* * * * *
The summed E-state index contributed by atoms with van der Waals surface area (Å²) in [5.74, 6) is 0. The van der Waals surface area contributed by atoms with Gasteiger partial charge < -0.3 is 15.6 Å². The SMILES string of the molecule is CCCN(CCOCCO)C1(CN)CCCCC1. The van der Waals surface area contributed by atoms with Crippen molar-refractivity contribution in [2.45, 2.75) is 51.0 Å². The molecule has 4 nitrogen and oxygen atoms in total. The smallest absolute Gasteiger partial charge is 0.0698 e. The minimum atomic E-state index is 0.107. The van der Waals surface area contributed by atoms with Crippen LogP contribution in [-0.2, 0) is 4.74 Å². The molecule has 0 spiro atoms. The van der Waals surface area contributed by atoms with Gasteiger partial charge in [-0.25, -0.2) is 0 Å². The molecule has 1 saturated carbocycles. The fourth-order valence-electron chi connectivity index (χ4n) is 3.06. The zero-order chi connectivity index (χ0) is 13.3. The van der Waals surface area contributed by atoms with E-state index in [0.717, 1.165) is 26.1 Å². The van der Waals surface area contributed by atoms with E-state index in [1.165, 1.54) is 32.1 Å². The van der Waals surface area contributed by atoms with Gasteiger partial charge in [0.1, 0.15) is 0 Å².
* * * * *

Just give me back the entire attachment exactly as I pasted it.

The summed E-state index contributed by atoms with van der Waals surface area (Å²) in [5.74, 6) is 0. The van der Waals surface area contributed by atoms with Gasteiger partial charge < -0.3 is 15.6 Å². The SMILES string of the molecule is CCCN(CCOCCO)C1(CN)CCCCC1. The van der Waals surface area contributed by atoms with Crippen molar-refractivity contribution in [2.45, 2.75) is 51.0 Å². The molecule has 4 nitrogen and oxygen atoms in total. The smallest absolute Gasteiger partial charge is 0.0698 e. The minimum atomic E-state index is 0.107. The van der Waals surface area contributed by atoms with Crippen LogP contribution in [-0.2, 0) is 4.74 Å². The molecule has 0 spiro atoms. The van der Waals surface area contributed by atoms with Gasteiger partial charge in [-0.25, -0.2) is 0 Å². The molecule has 1 saturated carbocycles. The fourth-order valence-electron chi connectivity index (χ4n) is 3.06. The zero-order chi connectivity index (χ0) is 13.3. The van der Waals surface area contributed by atoms with E-state index in [0.717, 1.165) is 26.1 Å². The van der Waals surface area contributed by atoms with E-state index in [1.165, 1.54) is 32.1 Å². The van der Waals surface area contributed by atoms with Gasteiger partial charge in [0.1, 0.15) is 0 Å².